Sham Contracting Penalties Fair Work

Sham Contracting Penalties: What You Need to Know About Fair Work

Sham contracting occurs when an employer misclassifies an employee as an independent contractor. This practice is illegal, unethical, and can lead to serious financial and legal consequences. In Australia, the Fair Work Ombudsman is responsible for ensuring that employers comply with sham contracting laws. In this article, we will explore the penalties for sham contracting, and what you need to know to avoid them.

Penalties for Sham Contracting

Sham contracting is a serious offence, and employers who engage in this practice can face severe penalties. The Fair Work Ombudsman has the power to investigate suspected cases of sham contracting, and can issue penalties including fines and court action.


Employers found guilty of sham contracting can be fined up to $66,600 per contravention for companies and $13,320 per contravention for individuals. These fines represent a significant financial burden for small businesses, which may struggle to pay them.

Court Action

In addition to fines, employers can also face court action if they are found guilty of sham contracting. This can result in injunctions, which prevent the employer from engaging in the illegal practice, and can also result in compensation orders, which require the employer to pay employees for any losses incurred as a result of the sham contracting.

How to Avoid Sham Contracting Penalties

To avoid the penalties associated with sham contracting, employers should understand the difference between employees and independent contractors. An employee is entitled to certain rights and entitlements, including the minimum wage, leave entitlements, and superannuation contributions. An independent contractor is responsible for managing their own tax affairs, and is not entitled to these same benefits.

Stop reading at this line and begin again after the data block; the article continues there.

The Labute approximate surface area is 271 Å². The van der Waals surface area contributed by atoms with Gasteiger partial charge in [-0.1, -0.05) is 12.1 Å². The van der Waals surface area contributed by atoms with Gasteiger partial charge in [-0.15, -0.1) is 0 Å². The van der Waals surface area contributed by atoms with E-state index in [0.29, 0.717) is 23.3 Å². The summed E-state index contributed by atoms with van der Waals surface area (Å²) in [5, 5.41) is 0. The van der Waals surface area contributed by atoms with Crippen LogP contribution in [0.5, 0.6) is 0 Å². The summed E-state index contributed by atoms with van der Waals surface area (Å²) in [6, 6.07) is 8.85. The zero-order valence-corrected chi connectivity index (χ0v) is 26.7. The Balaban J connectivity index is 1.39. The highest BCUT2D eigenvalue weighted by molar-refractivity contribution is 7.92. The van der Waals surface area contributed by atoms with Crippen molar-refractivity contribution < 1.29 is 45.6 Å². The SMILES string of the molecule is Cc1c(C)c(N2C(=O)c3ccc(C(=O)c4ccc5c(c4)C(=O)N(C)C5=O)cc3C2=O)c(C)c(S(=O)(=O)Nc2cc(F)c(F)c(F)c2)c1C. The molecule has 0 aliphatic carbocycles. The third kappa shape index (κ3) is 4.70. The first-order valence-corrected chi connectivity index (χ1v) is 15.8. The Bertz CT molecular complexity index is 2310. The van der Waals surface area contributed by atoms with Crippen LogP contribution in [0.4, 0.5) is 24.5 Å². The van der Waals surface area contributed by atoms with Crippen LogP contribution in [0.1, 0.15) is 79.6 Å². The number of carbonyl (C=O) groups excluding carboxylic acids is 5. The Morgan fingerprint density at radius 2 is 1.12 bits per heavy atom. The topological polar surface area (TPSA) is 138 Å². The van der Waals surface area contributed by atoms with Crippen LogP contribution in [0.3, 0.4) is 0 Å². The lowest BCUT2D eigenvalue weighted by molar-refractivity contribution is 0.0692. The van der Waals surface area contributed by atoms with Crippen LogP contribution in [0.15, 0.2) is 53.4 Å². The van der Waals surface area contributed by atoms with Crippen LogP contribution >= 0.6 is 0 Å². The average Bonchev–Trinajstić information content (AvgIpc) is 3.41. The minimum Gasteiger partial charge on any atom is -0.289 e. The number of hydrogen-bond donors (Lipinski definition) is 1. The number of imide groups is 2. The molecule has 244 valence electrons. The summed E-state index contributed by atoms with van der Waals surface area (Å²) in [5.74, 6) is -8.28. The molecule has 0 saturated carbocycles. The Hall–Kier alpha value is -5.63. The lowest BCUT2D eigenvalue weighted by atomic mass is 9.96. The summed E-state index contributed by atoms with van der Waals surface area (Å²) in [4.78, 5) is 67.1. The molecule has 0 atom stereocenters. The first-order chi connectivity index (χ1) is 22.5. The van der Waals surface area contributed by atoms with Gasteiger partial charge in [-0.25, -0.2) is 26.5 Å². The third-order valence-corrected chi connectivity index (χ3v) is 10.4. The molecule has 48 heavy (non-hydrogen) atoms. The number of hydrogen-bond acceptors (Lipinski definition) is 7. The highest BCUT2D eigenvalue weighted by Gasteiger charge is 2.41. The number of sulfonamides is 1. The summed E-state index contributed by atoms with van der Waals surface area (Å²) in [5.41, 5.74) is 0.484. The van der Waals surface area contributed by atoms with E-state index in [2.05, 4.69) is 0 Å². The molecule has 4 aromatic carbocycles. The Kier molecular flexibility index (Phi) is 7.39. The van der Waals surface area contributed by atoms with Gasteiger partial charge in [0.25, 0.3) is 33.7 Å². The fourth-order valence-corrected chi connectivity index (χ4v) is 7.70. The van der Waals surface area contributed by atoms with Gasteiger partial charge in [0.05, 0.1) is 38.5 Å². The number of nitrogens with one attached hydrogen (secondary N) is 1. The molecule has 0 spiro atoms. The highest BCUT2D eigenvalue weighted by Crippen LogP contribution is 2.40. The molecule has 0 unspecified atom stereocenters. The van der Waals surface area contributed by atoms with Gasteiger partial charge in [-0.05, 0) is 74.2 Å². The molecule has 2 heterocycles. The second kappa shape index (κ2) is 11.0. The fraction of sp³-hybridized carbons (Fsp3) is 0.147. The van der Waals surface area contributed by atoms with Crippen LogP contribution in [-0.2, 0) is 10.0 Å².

To avoid misclassifying employees as independent contractors, employers should consider the following:

– The level of control the employer has over the work performed by the worker

– Whether the worker is required to wear a uniform or use equipment provided by the employer

– The amount of payment the worker receives, and whether tax is deducted from this payment

– Whether the worker is entitled to leave or other entitlements

By understanding these factors, employers can ensure that they are not engaging in sham contracting. When in doubt, it is best to seek legal advice to ensure compliance with the law.


In conclusion, sham contracting is a serious offence that can lead to significant penalties for employers. To avoid these penalties, employers should understand the difference between employees and independent contractors, and ensure that they are not misclassifying their workers. By doing so, employers can avoid the legal and financial consequences of sham contracting, and ensure compliance with the law.

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